Despite the loss of his CFP status and a subsequent bar from the industry, an advisor stole $5.2 million from his clients and family through his unregistered advisory firm, federal prosecutors charge.
Daniel H. Glick faces a felony wire fraud charge for the six-year scheme marked by Ponzi-like payments and his purchase of a Mercedes-Benz using client funds, the U.S. Attorney’s Office in Chicago announced this week. The SEC had charged Glick, 64, in March with three counts of fraud in a related civil case.
FINRA barred Glick in March 2014, the same month Transamerica Financial Advisors fired him and four months after the CFP Board found that he forged clients’ signatures in bank correspondence, according to BrokerCheck. Prosecutors allege the scams kept going three more years.
Glick, the owner of suburban Chicago-based Financial Management Strategies and Glick Accounting Services, also used his clients’ funds to make his mortgage payments as well as payments to two business associates, investigators say. The wronged clients included his elderly in-laws, according to prosecutors.
The fake signatures of his mother- and father-in-law allowed him to move hundreds of thousands of dollars from them to one of his companies, charging documents show. He shuffled money between clients’ accounts, his own and those of his associates to carry out the fraud, investigators say. He also allegedly provided clients with false account statements.
“Most of the funds that [Glick] misappropriated belonged to elderly clients,” according to the charging documents. “In order to continue and conceal his scheme, [he] created and provided false and misleading account statements to clients and made Ponzi-type payments to clients.”
Glick will enter a plea in connection with the allegations, according to his attorney, Mark Flessner, who declined to say how Glick plans to plea.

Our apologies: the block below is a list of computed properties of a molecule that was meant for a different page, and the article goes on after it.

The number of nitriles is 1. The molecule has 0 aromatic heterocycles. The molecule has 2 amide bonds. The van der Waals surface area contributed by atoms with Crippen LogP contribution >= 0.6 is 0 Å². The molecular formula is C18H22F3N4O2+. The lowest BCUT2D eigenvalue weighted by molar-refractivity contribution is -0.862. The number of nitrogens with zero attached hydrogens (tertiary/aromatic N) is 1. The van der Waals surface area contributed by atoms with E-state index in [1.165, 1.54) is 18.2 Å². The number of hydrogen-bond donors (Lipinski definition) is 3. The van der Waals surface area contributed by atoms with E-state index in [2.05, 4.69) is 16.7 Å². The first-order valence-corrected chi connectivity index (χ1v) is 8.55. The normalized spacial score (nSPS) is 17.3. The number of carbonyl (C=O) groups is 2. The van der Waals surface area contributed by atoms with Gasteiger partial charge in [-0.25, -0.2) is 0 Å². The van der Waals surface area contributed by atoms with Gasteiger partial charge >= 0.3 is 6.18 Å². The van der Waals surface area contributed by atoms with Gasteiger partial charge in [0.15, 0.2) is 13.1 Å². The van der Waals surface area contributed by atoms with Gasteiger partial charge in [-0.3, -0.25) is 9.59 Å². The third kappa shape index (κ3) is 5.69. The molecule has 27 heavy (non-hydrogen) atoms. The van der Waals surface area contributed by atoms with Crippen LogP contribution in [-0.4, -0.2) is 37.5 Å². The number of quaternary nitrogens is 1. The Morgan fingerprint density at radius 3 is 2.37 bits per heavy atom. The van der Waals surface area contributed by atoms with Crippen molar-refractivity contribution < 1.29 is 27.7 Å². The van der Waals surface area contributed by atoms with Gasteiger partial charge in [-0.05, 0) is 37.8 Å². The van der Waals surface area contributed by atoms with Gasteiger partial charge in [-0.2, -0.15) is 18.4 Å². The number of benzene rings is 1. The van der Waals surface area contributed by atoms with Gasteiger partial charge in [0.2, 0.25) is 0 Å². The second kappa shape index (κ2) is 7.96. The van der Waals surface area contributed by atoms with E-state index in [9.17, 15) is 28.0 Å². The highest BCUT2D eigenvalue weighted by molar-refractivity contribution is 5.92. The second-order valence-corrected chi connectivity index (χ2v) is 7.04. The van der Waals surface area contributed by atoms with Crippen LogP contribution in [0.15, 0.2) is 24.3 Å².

“We’re in negotiations with the government to resolve the matter,” Flessner says.
The SEC had named Glick’s associates, Edward H. Forte and David B. Slagter, as relief defendants in the civil case filed in March. The regulator accused Glick of forwarding them more than $1.8 million of the stolen funds. Neither Forte nor Slagter face criminal charges, however.
Eric Onyango, a lawyer for Forte, wrote in an email that his client “believes that the civil claims directed at him in the March 2017 complaint have no legal or factual basis and will continue to vigorously defend them in the appropriate forum.”
A lawyer for Slagter didn’t respond to a phone call and email Thursday morning.
Unlike the SEC case, federal prosecutors did not name in the criminal case the two associates to whom Glick allegedly made payments. Within the criminal case, the associates are referred to as “Da.Slag.” and “E.For.” Assistant U.S. Attorney Joseph Fitzpatrick explained in an email that the feds cannot confirm the associates’ identities “since their names weren’t disclosed.”
He added that the office does not comment on whether people or entities are under investigation.
While Glick has not been arrested, the judge in his case will order Glick to appear for his arraignment, which Fitzpatrick says has not yet been scheduled.
The judge in the civil case froze Glick’s assets this past spring. The SEC is seeking full disgorgement for his alleged victims, along with other penalties against him and the unregistered advisory firm. If Glick is convicted in the criminal case, he could spend up to two decades in federal prison for wire fraud.
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